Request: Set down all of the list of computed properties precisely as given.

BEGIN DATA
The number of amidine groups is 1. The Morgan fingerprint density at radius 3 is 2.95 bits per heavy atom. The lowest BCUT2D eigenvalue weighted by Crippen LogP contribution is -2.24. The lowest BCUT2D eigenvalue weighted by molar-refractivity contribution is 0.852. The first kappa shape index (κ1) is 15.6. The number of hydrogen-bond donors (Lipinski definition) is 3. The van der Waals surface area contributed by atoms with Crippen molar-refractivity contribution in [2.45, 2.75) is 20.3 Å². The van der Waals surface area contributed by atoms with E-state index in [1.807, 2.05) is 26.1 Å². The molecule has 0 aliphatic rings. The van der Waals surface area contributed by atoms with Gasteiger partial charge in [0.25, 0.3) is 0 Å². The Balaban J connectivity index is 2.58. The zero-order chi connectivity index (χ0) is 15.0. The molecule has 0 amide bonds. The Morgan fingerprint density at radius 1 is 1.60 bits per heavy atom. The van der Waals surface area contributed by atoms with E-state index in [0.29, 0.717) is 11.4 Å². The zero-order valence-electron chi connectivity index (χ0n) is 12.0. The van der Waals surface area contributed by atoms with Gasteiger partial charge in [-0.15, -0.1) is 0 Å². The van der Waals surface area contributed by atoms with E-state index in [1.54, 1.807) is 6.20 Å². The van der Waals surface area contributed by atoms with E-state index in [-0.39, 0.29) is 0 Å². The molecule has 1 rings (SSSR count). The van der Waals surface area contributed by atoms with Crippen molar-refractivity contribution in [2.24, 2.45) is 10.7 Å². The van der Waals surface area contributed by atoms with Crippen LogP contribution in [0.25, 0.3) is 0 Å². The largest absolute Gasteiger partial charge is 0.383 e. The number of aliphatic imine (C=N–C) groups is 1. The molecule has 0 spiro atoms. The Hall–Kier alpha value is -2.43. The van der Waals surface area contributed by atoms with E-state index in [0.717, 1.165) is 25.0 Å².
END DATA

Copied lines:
The number of amidine groups is 1. The Morgan fingerprint density at radius 3 is 2.95 bits per heavy atom. The lowest BCUT2D eigenvalue weighted by Crippen LogP contribution is -2.24. The lowest BCUT2D eigenvalue weighted by molar-refractivity contribution is 0.852. The first kappa shape index (κ1) is 15.6. The number of hydrogen-bond donors (Lipinski definition) is 3. The van der Waals surface area contributed by atoms with Crippen molar-refractivity contribution in [2.45, 2.75) is 20.3 Å². The van der Waals surface area contributed by atoms with E-state index in [1.807, 2.05) is 26.1 Å². The molecule has 0 aliphatic rings. The van der Waals surface area contributed by atoms with Gasteiger partial charge in [0.25, 0.3) is 0 Å². The Balaban J connectivity index is 2.58. The zero-order chi connectivity index (χ0) is 15.0. The molecule has 0 amide bonds. The Morgan fingerprint density at radius 1 is 1.60 bits per heavy atom. The van der Waals surface area contributed by atoms with E-state index in [0.29, 0.717) is 11.4 Å². The zero-order valence-electron chi connectivity index (χ0n) is 12.0. The van der Waals surface area contributed by atoms with Gasteiger partial charge in [-0.15, -0.1) is 0 Å². The van der Waals surface area contributed by atoms with E-state index in [1.54, 1.807) is 6.20 Å². The van der Waals surface area contributed by atoms with E-state index in [-0.39, 0.29) is 0 Å². The molecule has 1 rings (SSSR count). The van der Waals surface area contributed by atoms with Crippen molar-refractivity contribution in [2.24, 2.45) is 10.7 Å². The van der Waals surface area contributed by atoms with Crippen LogP contribution in [0.25, 0.3) is 0 Å². The largest absolute Gasteiger partial charge is 0.383 e. The number of aliphatic imine (C=N–C) groups is 1. The molecule has 0 spiro atoms. The Hall–Kier alpha value is -2.43. The van der Waals surface area contributed by atoms with E-state index in [0.717, 1.165) is 25.0 Å².